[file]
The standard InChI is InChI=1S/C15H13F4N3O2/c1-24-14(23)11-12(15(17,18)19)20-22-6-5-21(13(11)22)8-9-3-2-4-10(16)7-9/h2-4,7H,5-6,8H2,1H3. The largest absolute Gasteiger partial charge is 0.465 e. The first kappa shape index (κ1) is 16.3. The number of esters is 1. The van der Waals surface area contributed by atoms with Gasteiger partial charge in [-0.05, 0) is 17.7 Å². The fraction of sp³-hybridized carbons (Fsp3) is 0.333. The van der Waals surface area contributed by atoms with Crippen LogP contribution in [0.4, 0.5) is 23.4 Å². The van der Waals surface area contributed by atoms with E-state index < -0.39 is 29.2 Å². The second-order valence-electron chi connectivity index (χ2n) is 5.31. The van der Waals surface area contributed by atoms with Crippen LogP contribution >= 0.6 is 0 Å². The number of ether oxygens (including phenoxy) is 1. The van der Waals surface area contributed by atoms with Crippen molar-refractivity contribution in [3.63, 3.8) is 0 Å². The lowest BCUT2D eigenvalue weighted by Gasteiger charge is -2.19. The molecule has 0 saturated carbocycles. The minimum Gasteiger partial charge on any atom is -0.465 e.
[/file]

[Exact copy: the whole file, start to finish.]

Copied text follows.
The standard InChI is InChI=1S/C15H13F4N3O2/c1-24-14(23)11-12(15(17,18)19)20-22-6-5-21(13(11)22)8-9-3-2-4-10(16)7-9/h2-4,7H,5-6,8H2,1H3. The largest absolute Gasteiger partial charge is 0.465 e. The first kappa shape index (κ1) is 16.3. The number of esters is 1. The van der Waals surface area contributed by atoms with Gasteiger partial charge in [-0.05, 0) is 17.7 Å². The fraction of sp³-hybridized carbons (Fsp3) is 0.333. The van der Waals surface area contributed by atoms with Crippen LogP contribution in [0.4, 0.5) is 23.4 Å². The van der Waals surface area contributed by atoms with E-state index < -0.39 is 29.2 Å². The second-order valence-electron chi connectivity index (χ2n) is 5.31. The van der Waals surface area contributed by atoms with Crippen LogP contribution >= 0.6 is 0 Å². The number of ether oxygens (including phenoxy) is 1. The van der Waals surface area contributed by atoms with Crippen molar-refractivity contribution in [3.63, 3.8) is 0 Å². The lowest BCUT2D eigenvalue weighted by Gasteiger charge is -2.19. The molecule has 0 saturated carbocycles. The minimum Gasteiger partial charge on any atom is -0.465 e.